The right of first refusal (ROFR) in real estate is common with a renter, lessee, family member, company, or other party who has priority over other parties to buy a property. The right of first refusal clause in contracts outlines that holders have the right, but not the obligation, to get involved in buying the property. These rights typically last a set amount of time, and the seller can move on to other buyers in Chicago, Illinois, or other areas after that time expires.
The Advantages and Disadvantages of Rights of First Refusal
The right of first refusal has pros for both parties, while sellers bear most of the cons. For example, sellers may be limiting their potential profits since they generally cannot negotiate third-party offers before talking with the rights’ holder about the purchase. Many sellers hesitate to offer a right of first refusal for this reason, but they may do so if they are struggling to attract tenants (or good tenants) to a property. In this sense, a right of first refusal can be a significant advantage for sellers.
For rights holders (potential buyers), the advantage tends to be the insurance policy of sorts. A common scenario is one in which a retailer prefers to lease retail space, but would buy the space rather than risk eviction after a new owner bought it. The ROFR clause in the lease gives the retailer added peace of mind that it can stay at the property for many years if it wants. A similar concept exists for residential renters who would prefer not to uproot their family if they can buy the property instead.
The Right of First Refusal in Real Estate
ROFR in real estate is similar to a security options contract in that holders have the right but not the obligation to purchase an asset (whether it is a piece of property or a security). People or companies may request a right of first refusal to see how a real estate project turns out down the road. They are open-minded to becoming involved at some point, but don’t want to make the commitment at this earlier point. Tenants and lessees are also common rights holders if they want to stay in the property if it gets sold. Family members who may have to deal with inheritance issues are also common holders.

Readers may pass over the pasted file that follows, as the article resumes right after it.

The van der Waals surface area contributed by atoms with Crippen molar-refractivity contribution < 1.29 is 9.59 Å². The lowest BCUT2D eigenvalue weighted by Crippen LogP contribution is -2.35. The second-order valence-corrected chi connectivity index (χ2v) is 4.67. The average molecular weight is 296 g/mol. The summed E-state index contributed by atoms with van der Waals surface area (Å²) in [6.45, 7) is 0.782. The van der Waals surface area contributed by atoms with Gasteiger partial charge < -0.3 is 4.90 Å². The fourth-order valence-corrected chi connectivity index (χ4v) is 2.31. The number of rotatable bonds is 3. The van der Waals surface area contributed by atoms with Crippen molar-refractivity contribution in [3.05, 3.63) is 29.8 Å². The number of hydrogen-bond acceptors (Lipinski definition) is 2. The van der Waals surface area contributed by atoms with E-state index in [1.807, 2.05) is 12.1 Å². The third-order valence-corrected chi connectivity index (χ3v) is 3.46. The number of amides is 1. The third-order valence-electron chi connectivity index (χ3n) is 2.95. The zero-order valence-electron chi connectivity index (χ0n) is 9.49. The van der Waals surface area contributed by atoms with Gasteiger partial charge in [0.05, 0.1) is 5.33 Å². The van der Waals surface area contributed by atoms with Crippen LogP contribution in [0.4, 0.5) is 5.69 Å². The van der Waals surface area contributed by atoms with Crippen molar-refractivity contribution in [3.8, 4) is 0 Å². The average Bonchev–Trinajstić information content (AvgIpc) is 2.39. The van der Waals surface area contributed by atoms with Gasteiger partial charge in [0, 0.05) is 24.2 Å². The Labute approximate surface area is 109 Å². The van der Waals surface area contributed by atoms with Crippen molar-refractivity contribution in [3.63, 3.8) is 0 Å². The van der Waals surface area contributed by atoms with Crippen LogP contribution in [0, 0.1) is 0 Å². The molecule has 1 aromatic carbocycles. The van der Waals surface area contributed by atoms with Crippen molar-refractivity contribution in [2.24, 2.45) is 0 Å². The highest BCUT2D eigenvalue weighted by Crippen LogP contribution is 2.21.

The clauses are customizable with language relating to the time period the rights apply for and whether a third party is authorized by the potential buyer to conduct the purchase. Many people find that investing in the cost of a real estate lawyer is worth avoiding the pitfalls that come with trying to navigate ROFR themselves.
ROFR differs from a right of first offer (ROFO) in that the seller is not required to negotiate for ROFOs. In ROFR, owners notify the rights holders that the property is for sale, and rights holders can make the first offer. The owners can accept or refuse the offer, and negotiate with other parties if they refuse.
When Would You Use a Right of First Refusal?
If you’re a renter (residential or commercial), you could use a right of first refusal if you’d like to stay at the property for a long time. Many people and companies prefer to rent, but would be up for ownership at some point if it meant losing a well-known storefront or the house that children have lived in for years.
Owners might use ROFR if they’re having trouble attracting people to the property. It can give them a bit more drawing and negotiating power, as can other tactics such as paying for a home inspection and paying for home repairs.
Families doing real estate planning for inheritances often use a right of first refusal clause, too. For instance, a child or heir would have the right of first refusal before a property gets sold as part of an estate or trust matter.
How Do You Get a Right of First Refusal?
A real estate lawyer can advise you on the specifics of your case in the Chicago, Illinois, area. It is not a good idea to draw up or sign a contract without having a lawyer review it.
For example, it can be easy to overlook details relating to matching high bids and the time period rights holders have to match an offer. Whether you’re the owner or potential buyer, you can discuss ROFR early in the process as a way to help seal the deal or later on in the process if you have concerns about stability or need more incentive to sign the contract.
How Does a Right of First Refusal Work in Chicago, Illinois?
In real estate, the right of first refusal generally works like this:
- The owner decides to sell the property (or an estate is considering selling a property).
- The owner lets the rights holder know, and the holder decides not to make an offer or does make an offer.
- The owner accepts or declines the offer.
- The owner finds other parties to discuss the sale with if the offer is declined.
- If or when another buyer makes an offer, the owner asks the ROFR holder to match or renegotiate. If the holder declines, the owner can go ahead and accept offers.
Other Forms of the Right of First Refusal in Illinois
“Right of first refusal” is a common term when it comes to co-parenting, too. Child custody right of first refusal language typically says that the parent who does not currently have the child has the right of first refusal if the other parent needs a babysitter or childcare during his or her parenting time.
For example, two parents split custody 50/50 with alternating weeks. The child is with Parent A for that parent’s regularly scheduled week, and the parent has a work dinner to attend. The parent is obligated to ask Parent B if he or she wants the child for that time. If Parent B declines, then Parent A is free to pursue other childcare options. There are many similarities in the right of first refusal clause/concept between real estate and co-parenting.